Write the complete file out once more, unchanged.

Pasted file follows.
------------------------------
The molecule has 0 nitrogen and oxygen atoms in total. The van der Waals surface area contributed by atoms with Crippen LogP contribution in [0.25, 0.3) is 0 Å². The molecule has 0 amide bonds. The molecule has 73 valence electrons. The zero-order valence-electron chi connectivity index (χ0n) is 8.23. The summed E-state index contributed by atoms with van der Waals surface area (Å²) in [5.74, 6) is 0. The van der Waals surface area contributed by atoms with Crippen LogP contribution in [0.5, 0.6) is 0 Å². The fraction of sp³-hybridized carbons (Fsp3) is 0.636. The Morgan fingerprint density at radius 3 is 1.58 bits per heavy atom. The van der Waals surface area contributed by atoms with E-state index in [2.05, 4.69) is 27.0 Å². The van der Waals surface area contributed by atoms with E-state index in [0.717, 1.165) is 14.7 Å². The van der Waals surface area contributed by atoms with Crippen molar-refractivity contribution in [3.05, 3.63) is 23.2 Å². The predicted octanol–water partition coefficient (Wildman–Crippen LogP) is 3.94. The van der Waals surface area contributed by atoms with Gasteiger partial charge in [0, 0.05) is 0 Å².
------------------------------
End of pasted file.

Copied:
The molecule has 0 nitrogen and oxygen atoms in total. The van der Waals surface area contributed by atoms with Crippen LogP contribution in [0.25, 0.3) is 0 Å². The molecule has 0 amide bonds. The molecule has 73 valence electrons. The zero-order valence-electron chi connectivity index (χ0n) is 8.23. The summed E-state index contributed by atoms with van der Waals surface area (Å²) in [5.74, 6) is 0. The van der Waals surface area contributed by atoms with Crippen LogP contribution in [0.5, 0.6) is 0 Å². The fraction of sp³-hybridized carbons (Fsp3) is 0.636. The Morgan fingerprint density at radius 3 is 1.58 bits per heavy atom. The van der Waals surface area contributed by atoms with E-state index in [2.05, 4.69) is 27.0 Å². The van der Waals surface area contributed by atoms with E-state index in [0.717, 1.165) is 14.7 Å². The van der Waals surface area contributed by atoms with Crippen molar-refractivity contribution in [3.05, 3.63) is 23.2 Å². The predicted octanol–water partition coefficient (Wildman–Crippen LogP) is 3.94. The van der Waals surface area contributed by atoms with Gasteiger partial charge in [0, 0.05) is 0 Å².